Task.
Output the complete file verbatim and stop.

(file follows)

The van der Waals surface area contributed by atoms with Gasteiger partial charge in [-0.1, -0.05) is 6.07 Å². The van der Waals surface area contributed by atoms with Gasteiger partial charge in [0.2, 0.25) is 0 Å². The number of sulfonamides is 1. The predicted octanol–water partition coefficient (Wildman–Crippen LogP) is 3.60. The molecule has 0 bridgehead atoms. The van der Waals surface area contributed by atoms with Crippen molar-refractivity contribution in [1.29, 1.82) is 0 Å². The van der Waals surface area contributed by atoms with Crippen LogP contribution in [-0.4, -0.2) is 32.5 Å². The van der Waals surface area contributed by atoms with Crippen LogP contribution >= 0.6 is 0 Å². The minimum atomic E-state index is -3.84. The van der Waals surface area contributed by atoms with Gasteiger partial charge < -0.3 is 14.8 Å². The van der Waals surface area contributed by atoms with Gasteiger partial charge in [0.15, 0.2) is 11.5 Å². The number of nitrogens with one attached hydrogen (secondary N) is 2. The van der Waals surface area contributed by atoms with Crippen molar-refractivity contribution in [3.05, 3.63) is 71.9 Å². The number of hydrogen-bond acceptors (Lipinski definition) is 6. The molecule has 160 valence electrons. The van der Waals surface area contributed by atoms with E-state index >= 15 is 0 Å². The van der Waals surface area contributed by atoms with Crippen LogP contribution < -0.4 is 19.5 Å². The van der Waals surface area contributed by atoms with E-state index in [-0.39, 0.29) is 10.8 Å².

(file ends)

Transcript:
The van der Waals surface area contributed by atoms with Gasteiger partial charge in [-0.1, -0.05) is 6.07 Å². The van der Waals surface area contributed by atoms with Gasteiger partial charge in [0.2, 0.25) is 0 Å². The number of sulfonamides is 1. The predicted octanol–water partition coefficient (Wildman–Crippen LogP) is 3.60. The molecule has 0 bridgehead atoms. The van der Waals surface area contributed by atoms with Crippen molar-refractivity contribution in [1.29, 1.82) is 0 Å². The van der Waals surface area contributed by atoms with Crippen LogP contribution in [-0.4, -0.2) is 32.5 Å². The van der Waals surface area contributed by atoms with Crippen LogP contribution >= 0.6 is 0 Å². The minimum atomic E-state index is -3.84. The van der Waals surface area contributed by atoms with Gasteiger partial charge < -0.3 is 14.8 Å². The van der Waals surface area contributed by atoms with Gasteiger partial charge in [0.15, 0.2) is 11.5 Å². The number of nitrogens with one attached hydrogen (secondary N) is 2. The van der Waals surface area contributed by atoms with Crippen molar-refractivity contribution in [3.05, 3.63) is 71.9 Å². The number of hydrogen-bond acceptors (Lipinski definition) is 6. The molecule has 160 valence electrons. The van der Waals surface area contributed by atoms with E-state index >= 15 is 0 Å². The van der Waals surface area contributed by atoms with Crippen LogP contribution < -0.4 is 19.5 Å². The van der Waals surface area contributed by atoms with E-state index in [-0.39, 0.29) is 10.8 Å².